By Faith Alone

“By Faith Alone”

sola gratia, scriptura, fide - Lutheran

Romans 3:19-28 (3:28) – October 29, 2017

Today is a festive day in the church. Reformation Sunday, the last Sunday in October every year when we remember the bravery and determination of Father Martin Luther, Professor of Theology at the University of Wittenberg in Germany.

This year is not just an anniversary, it is a huge anniversary. October 31, 1517. This year, on All Hallow’s Eve, countless people throughout the world celebrate the 500th anniversary of Martin Luther and his posting of the 95 Theses, or grievances against the hierarchy of the Catholic Church, on the chapel door in Wittenberg.

As I have said during the past few weeks, I care very much about this celebration. I was baptized and confirmed a Lutheran and spent two full years studying Luther’s Small Catechism in confirmation preparation. I was a history and theology nerd throughout high school, learning as much as I could about the Reformation of the 1500’s, and Martin Luther in particular. I can tell you that Martin Luther had his ups and downs as he was traveling the religious road through life. He really, truly wanted to know exactly how to get right with God.

Our New Testament reading today comes from Romans 3, and it starts in a not-very-good place. The apostle Paul talks about the Law of Moses. All of its statutes and ordinances and restrictions would tie people up in knots as they tried to follow every single little rule. That’s the situation everyone finds themselves in, if we start with Romans 3:19-20. We are all in the same sinking boat. From Eugene Peterson’s wonderful translation The Message: “So where does that put us? Do we Jews get a better break than the other people? Not really. Basically, all of us, whether insiders or outsiders, start out in identical conditions, which is to say that we all start out as sinners. Scripture leaves no doubt about it:”

Martin started out as a monk, became a priest, and eventually earned his doctorate in theology. He was extremely intelligent, and knew lots of different kinds of stuff. Bible, theology, mathematics, rhetoric, Latin, Hebrew and Greek. However, he seemed to have an inferiority complex. Or, to say it in a different way, Martin was scared to death that he would never measure up to God’s standards and the way God wanted him to live.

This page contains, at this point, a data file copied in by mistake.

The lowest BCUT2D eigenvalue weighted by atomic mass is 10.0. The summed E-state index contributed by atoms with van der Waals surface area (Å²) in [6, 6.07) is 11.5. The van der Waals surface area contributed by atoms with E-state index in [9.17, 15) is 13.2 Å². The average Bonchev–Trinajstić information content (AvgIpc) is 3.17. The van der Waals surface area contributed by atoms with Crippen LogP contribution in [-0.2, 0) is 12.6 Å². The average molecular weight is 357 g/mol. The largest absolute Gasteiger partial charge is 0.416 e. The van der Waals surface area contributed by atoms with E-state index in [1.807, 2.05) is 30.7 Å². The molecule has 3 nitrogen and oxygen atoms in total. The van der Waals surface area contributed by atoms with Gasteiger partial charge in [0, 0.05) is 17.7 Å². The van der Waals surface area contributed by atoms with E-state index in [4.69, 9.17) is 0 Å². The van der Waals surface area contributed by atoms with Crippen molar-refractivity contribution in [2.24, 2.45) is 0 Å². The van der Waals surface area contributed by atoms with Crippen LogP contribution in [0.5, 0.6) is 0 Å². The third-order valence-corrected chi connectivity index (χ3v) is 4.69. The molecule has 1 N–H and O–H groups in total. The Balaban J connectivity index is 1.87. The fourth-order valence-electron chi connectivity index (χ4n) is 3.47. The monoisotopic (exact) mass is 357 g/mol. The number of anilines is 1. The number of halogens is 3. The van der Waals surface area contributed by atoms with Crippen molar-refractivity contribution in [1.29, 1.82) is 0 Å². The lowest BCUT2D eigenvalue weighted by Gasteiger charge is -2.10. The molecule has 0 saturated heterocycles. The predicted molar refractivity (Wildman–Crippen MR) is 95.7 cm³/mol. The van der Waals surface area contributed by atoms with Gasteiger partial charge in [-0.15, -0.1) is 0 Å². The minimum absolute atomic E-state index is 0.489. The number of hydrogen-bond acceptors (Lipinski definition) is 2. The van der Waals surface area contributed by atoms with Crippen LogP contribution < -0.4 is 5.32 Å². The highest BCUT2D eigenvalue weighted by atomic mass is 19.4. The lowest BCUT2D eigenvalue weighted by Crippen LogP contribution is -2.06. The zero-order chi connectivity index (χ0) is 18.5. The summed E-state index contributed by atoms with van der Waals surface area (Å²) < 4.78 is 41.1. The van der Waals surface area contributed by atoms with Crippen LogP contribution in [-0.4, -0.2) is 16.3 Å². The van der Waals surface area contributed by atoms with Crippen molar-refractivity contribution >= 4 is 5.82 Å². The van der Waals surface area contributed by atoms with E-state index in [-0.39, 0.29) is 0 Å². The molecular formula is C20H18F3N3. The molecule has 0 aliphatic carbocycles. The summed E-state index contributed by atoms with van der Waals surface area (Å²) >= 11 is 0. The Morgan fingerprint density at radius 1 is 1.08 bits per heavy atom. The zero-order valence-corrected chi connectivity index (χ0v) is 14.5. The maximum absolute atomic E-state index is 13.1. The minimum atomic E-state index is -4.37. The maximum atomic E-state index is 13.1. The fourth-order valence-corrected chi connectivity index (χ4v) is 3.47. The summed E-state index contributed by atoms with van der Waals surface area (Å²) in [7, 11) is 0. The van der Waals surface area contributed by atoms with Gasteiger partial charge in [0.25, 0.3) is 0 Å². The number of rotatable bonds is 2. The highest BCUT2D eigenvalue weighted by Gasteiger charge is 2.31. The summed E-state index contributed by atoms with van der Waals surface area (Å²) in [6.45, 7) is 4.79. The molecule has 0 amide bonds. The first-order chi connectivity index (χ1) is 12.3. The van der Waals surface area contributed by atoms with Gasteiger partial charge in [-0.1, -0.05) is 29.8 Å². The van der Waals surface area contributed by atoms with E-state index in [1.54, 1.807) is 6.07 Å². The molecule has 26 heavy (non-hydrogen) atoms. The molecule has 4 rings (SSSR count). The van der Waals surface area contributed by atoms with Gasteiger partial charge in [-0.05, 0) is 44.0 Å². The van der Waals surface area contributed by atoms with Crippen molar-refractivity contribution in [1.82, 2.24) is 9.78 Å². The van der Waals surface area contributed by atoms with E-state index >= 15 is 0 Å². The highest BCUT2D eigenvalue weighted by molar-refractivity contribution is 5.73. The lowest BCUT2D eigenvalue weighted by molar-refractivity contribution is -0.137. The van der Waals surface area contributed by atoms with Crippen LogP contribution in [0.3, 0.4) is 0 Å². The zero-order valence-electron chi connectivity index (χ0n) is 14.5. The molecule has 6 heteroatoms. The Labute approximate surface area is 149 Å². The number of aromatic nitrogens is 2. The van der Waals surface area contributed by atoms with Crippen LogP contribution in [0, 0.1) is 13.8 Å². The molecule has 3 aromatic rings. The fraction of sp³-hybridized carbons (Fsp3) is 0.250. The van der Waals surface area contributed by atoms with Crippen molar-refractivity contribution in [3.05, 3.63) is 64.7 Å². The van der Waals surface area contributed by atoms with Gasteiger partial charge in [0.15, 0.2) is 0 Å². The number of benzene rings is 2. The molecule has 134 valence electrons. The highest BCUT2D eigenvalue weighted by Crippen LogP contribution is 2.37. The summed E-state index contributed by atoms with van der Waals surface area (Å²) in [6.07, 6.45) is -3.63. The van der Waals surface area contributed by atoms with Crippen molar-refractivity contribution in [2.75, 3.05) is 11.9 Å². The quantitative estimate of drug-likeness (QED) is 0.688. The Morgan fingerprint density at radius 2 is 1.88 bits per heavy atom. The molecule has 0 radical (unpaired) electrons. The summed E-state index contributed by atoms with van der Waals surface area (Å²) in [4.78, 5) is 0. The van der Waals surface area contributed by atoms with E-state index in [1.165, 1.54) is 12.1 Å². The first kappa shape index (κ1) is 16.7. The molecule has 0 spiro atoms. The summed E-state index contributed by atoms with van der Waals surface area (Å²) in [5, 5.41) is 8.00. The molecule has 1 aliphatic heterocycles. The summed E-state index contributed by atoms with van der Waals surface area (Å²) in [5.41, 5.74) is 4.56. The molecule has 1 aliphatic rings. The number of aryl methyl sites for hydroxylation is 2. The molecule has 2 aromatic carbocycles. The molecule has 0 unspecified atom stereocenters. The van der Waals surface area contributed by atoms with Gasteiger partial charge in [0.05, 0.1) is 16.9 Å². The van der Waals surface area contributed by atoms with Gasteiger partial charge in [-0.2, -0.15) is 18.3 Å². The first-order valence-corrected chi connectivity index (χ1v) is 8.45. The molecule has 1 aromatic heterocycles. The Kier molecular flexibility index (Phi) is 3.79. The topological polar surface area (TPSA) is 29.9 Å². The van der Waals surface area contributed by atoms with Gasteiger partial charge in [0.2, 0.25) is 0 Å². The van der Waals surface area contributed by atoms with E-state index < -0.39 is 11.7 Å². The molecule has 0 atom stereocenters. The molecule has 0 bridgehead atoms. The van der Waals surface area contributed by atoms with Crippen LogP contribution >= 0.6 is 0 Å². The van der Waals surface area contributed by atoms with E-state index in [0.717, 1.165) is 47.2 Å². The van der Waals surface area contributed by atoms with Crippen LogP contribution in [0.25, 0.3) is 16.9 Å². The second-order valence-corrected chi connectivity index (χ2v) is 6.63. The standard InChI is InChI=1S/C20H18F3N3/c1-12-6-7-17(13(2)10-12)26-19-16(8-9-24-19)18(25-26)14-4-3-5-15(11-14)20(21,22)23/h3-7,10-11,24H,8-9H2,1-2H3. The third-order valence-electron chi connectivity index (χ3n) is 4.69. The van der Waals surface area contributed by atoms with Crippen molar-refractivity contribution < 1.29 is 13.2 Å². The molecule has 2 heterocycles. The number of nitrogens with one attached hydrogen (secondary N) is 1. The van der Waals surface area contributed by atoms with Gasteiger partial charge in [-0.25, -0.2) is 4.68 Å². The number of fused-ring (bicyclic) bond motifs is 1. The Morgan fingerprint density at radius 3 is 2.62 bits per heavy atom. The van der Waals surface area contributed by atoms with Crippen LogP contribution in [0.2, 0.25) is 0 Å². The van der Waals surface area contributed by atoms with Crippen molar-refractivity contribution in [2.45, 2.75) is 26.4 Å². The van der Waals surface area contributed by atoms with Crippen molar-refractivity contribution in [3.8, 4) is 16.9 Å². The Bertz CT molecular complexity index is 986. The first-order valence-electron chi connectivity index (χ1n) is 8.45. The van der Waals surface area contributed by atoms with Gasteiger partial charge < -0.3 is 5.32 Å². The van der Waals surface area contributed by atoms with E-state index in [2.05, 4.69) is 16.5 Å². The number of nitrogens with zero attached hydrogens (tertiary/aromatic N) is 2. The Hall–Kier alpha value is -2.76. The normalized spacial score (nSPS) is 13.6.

Martin Luther tried really hard to get into God’s good graces, for years. He was quite earnest about it. He would try and try to pray and meditate, to do things that would get him on the plus side of God’s righteousness ledger. However, he never could measure up, not on his own. Not even because he was trying as hard as he could to get on God’s good side.

Does that sound familiar to anyone here, today? Is anyone here trying desperately to have God approve of them? Did we all hear the scripture reading from the book of Romans? We are all—all of us—in the same sinking boat. What is more, there is no one who can say they are living the right way, God’s way. Everyone falls short.

From time to time, I look at an online discussion board where ministers share their ideas and insights about scripture readings for sermons and bible studies. This was a few years ago, but Pastor Erik from Wisconsin shared the following comment in a discussion about these particular verses from Romans 3:

“This Sunday we celebrate confirmation. As a part of their confirmation requirements, students have to meet with me for a brief discussion/interview. I ask them about faith, life, God, etcetera – see if they learned anything during confirmation. One question I always ask is “How will you get into heaven? How are you saved?” Most often I get the answers – “Pray. Go to church. Do good deeds.[1]

Martin Luther went to the extreme, in this respect. That would have been his answer, for years and years. Martin spent hours every week on his knees, asking God for forgiveness and confessing his sins to God and to his own personal confessor and spiritual director. He fasted, depriving himself of food and drink, regularly. Martin even went on pilgrimages, to try to gain special favor with God and show himself to be extra specially deserving of coming into God’s presence.

And then, he would meticulously chalk up the good deeds he did. Not to be loving and giving, as our Lord had told us to do, but in order to be super-religious, and to show everyone just how religious Martin was being. Just in the same way that the Pharisees were super religious and meticulous in their rule-following in the first century, when our Lord Jesus walked the earth.

What does Romans 3:23 tell us? “For all have sinned and fall short of the glory of God.”